The clearest the governor’s statement managed to be on the need to lift rates again – and perhaps continue to lift – was in this sentence:

“While goods price inflation is slowing, services price inflation is still very high and is proving to be very persistent overseas.”

Right. Services price inflation – led by rent which, given the housing crisis, won’t be affected until we are indeed in a recession, maybe.

And it’s proving to be very persistent overseas? Well, stuff me – now we’re increasing Australian interest rates because of elements of non-traded inflation in foreign countries. Give me a break.

Check out retail sales

Here’s what is not mentioned in the statement: The latest retail sales figures, which showed Australians buying less food and spending less in cafes and restaurants because they needed to buy warm clothing.

Total retailing in seasonally-adjusted current prices was flat in April, food retailing shrank by 0.1 per cent and cafes, restaurants and takeaway food services fell by 0.2 per cent – and that’s in current dollars. Adjusted for inflation and, yes, it’s much, much worse.

Total retailing in current prices over the past three months has come in at 0.2, 0.4 and 0.0 – annualising at just 2.4 per cent. Take away the inflation rate and we are indeed in trouble.

And to remind you of the obvious again, that’s even with the population surge we’ve enjoyed. Per capita, it spells disaster – but Governor Lowe says he doesn’t like that “per capita recession” language.

The closest the RBA could get to acknowledging that – if it was aware – was to say: “The combination of higher interest rates and cost-of-living pressures is leading to a substantial slowing in household spending.”

Understatement, guv, understatement.

Rate pause mistake

And another thing: The rate rises this month and last month, particularly given the supplied reasons, mean the rate pause in April was a mistake. D’oh. Another blot on the copybook.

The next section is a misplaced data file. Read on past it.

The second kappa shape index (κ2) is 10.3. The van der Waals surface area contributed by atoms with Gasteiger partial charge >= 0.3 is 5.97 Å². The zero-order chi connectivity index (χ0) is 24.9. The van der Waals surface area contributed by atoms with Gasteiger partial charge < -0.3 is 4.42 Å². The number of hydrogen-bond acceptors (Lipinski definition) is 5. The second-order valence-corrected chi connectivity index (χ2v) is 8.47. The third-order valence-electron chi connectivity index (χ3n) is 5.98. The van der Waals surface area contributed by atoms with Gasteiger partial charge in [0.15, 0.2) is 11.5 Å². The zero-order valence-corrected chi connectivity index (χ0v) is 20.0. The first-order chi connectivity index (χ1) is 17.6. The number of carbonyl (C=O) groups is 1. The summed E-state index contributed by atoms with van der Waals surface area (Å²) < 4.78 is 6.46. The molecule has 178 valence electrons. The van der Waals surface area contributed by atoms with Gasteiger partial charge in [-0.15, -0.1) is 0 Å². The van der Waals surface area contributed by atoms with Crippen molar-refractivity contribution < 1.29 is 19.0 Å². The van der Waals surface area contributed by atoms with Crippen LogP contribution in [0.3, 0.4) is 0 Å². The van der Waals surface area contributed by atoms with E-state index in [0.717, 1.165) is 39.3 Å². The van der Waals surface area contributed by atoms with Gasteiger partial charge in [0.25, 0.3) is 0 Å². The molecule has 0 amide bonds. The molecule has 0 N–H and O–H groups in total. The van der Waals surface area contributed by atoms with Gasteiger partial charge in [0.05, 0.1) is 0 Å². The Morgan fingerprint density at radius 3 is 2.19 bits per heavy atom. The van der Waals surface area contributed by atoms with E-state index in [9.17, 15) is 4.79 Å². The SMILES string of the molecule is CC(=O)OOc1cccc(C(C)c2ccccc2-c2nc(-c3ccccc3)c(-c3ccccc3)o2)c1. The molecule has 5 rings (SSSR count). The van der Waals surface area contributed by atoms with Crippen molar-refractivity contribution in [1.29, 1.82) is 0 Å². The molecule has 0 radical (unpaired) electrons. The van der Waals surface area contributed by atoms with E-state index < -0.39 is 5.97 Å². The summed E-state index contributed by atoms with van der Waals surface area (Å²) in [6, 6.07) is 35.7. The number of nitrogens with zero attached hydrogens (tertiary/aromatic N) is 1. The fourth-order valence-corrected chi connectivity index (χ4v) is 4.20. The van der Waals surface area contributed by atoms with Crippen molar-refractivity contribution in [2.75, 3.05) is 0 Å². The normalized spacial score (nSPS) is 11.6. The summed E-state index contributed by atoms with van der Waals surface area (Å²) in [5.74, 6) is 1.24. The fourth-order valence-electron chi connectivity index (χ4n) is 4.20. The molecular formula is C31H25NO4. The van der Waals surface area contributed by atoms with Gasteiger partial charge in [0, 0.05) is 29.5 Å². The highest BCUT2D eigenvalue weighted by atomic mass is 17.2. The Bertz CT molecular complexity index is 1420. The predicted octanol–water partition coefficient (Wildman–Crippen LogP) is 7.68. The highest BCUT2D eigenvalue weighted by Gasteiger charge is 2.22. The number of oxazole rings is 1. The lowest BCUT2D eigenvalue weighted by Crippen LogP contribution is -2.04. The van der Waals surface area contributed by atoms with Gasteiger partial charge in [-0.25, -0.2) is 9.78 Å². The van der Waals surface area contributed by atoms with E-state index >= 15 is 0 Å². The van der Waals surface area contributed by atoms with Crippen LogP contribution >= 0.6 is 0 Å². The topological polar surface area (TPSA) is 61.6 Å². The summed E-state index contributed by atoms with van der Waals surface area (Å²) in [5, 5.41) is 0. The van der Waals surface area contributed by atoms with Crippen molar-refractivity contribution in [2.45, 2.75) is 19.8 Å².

It looks like this RBA board is tightly concentrating on not being the one that let inflation get away and too bad about the consequences of overkill to avoid that.

As for the Treasurer, he was being too cute by half after the decision, carefully leaving all the responsibility to the very limited options at the RBA’s disposal.

“The Reserve Bank’s job is to quash inflation without crashing the economy, and they will have a lot of time, of opportunities to explain and defend the decision that they’ve taken today,” Dr Chalmers said.

That, by the way, is a new definition of the RBA’s job – the not “crashing the economy” actually isn’t in the RBA’s job description.

Leaving it all up to the RBA with a little window dressing in the budget betrays low ambition. The case for trying something other than bashing people who took out home loans in the past half dozen years has been clear, but obviously too hard for this government as it has been too hard for previous governments.

If only our inflation problem could we fixed with a little alteration to a graph …

*Historical footnote: Upon becoming Treasurer in 2013, one of Joe Hockey’s first actions was to borrow $8.8 billion on the “Labor” budget he inherited to plunk into the RBA reserve fund, claiming it needed to be better capitalised. The bank didn’t ask for it, Treasury didn’t advise him to do it. I am yet to be convinced otherwise that it was a Baldrickian cunning plan aimed at insuring he could draw fat dividends from the RBA for “his” subsequent budgets. Turned out Joe wouldn’t be around as Treasurer to collect those divvies.

Topics: RBA, wages
Stay informed, daily
A FREE subscription to The New Daily arrives every morning and evening.
The New Daily is a trusted source of national news and information and is provided free for all Australians. Read our editorial charter
Copyright © 2024 The New Daily.
All rights reserved.